There is little sympathy for estate agents from anyone who has tried to buy a house in recent years, given their role as gatekeepers between homes and the hordes of movers desperate for a place to live. Property sellers have even less reason to laud them, such have been the costs of a service that sometimes seemed as easy as handing over the keys to the eager new owner.
But that was last year. The first few months of 2008 have seen a rapid change in circumstances as the UK housing market buckles after its stellar run over recent years. The difference on the high street is tangible following the end of the recent house-price boom, which paved the way for widespread changes to the estate agency market over the past decade.
The ease of setting up an estate agency and high profits in the sector led to fierce competition from new companies and aggressive tactics by incumbents. The proliferation of free internet sales portals changed the way houses are sold in the UK and reduced the need for expertise to find and secure buyers.
There was pressure on fees as a result. Commissions of half a per cent have become more common to secure sales instructions and the commoditisation of the industry seemed guaranteed by the threat of entry by supermarket chains such as Tesco and Asda.
But a morning spent in an estate agency in north London confirms what many of the housing indicators are saying – it is a tough market in which to sell homes right now. The agents are often on the phones, reassuring vendors and setting up morning visits with potential buyers, always looking to accelerate the sales process.
There is banter but this is no longer the easy game that many of these young workers have become accustomed to over the past five years. “It is again about working damn hard, being on the phones, calling purchasers, trying to make them see properties, talking to other agents, coaxing sellers to accept a deal ... It is back to basics,” says Robert Bartlett, chief executive of estate agency Chesterton.
There are testing times ahead, according to the agents, and only the fittest will survive in a market not a million miles off the brutal salesmanship portrayed in plays such as David Mamet’s Glengarry Glen Ross.
Current market conditions are arguably the worst for estate agents, who need volatility and turnover to prosper. In a rising or falling market, homes are bought and sold with some rapidity but recent months have seen transaction levels plummet. “It would be ridiculous to claim that the market has not been affected by the economy,” says Dick Ford, head of London residential at agency Knight Frank. “The central London market in particular is affected by the City. There is a period when buyers and sellers peer at each other over the abyss and it takes a while before new pricing is achieved.”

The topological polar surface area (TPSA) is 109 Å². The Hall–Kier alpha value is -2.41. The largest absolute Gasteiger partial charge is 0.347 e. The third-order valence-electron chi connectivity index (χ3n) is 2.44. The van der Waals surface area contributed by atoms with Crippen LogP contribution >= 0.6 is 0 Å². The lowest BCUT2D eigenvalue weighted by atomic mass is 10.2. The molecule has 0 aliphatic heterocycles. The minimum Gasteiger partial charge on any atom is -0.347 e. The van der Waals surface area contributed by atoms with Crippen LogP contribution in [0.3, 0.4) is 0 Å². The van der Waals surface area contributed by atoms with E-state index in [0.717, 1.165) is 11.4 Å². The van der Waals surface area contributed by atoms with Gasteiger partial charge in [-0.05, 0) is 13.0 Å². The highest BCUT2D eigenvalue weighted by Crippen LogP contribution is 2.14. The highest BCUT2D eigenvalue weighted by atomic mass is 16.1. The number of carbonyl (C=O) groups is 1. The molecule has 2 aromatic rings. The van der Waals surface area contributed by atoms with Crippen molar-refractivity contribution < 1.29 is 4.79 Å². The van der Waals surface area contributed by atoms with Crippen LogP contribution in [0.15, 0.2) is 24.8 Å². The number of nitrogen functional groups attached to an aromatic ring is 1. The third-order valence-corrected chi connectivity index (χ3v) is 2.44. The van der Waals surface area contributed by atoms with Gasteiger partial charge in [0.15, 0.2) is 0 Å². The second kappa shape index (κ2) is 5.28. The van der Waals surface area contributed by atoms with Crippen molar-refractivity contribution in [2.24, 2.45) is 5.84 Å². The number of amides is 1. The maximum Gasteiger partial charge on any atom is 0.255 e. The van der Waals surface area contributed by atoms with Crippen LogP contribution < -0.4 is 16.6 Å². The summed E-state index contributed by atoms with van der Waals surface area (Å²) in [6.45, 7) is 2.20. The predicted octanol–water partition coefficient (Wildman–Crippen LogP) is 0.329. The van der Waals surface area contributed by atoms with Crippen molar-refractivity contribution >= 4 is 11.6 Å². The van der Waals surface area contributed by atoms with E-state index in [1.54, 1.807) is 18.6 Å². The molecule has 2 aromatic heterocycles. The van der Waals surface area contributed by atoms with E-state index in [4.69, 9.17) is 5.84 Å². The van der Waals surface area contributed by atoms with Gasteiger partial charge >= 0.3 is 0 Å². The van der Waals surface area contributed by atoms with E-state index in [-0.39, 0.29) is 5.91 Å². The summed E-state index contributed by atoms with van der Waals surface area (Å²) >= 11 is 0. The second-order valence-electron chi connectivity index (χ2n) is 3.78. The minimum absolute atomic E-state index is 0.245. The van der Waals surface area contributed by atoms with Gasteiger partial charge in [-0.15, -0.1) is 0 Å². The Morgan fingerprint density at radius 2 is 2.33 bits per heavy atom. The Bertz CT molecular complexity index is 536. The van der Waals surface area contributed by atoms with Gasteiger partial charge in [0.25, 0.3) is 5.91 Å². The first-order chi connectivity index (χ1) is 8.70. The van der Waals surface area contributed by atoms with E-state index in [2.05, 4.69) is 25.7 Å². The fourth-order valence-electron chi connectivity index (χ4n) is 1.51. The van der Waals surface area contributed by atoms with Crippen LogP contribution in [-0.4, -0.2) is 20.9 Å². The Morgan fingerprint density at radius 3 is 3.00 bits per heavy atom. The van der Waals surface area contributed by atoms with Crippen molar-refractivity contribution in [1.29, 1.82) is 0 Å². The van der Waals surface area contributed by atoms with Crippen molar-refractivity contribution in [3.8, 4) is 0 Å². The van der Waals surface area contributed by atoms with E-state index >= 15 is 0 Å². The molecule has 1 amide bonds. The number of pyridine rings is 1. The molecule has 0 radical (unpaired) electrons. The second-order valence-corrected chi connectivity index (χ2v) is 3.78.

Where estate agents were fighting over new properties in the housing market – in the sure knowledge that such an instruction would lead to a guaranteed sale and fee – now, winning new jobs is no longer as important.
“The amount of stock is up 100 per cent over last year,” says Bartlett, “so securing new business is potentially not the problem. We are back to having to work hard to sell the homes.” He adds that the industry is in the midst of a seismic shake-up as the more testing times will expose the opportunistic that have entered the market over the past five years.
It had been so easy. Although the industry is regulated by the Ombudsman for Estate Agents, in practice the authority is seen as having a light touch. And barriers to entry are low. There is no need for technical training, which has meant that anyone has been able set up a business as long as they could entice vendors through their doors, and plenty did. Now many of these are going out of business.
“It is easy in a buoyant market and there was inevitably a huge proliferation of companies,” says Bartlett. “Now things are tougher, people are looking to cut losses and sell businesses. I’ve had five offers from various firms to buy them in the past week alone. This year I’ve had perhaps 15 or 20 offers.”
Paul Jarman, head of residential agency at Savills, believes that this will be good for the market, helping drive out the more “entrepreneurial” of the industry. “It is tougher and deals are falling by the wayside, and the lower down the market you go the tougher it is. Mainstream competition is finding life difficult and we are seeing people closing offices and shedding staff.”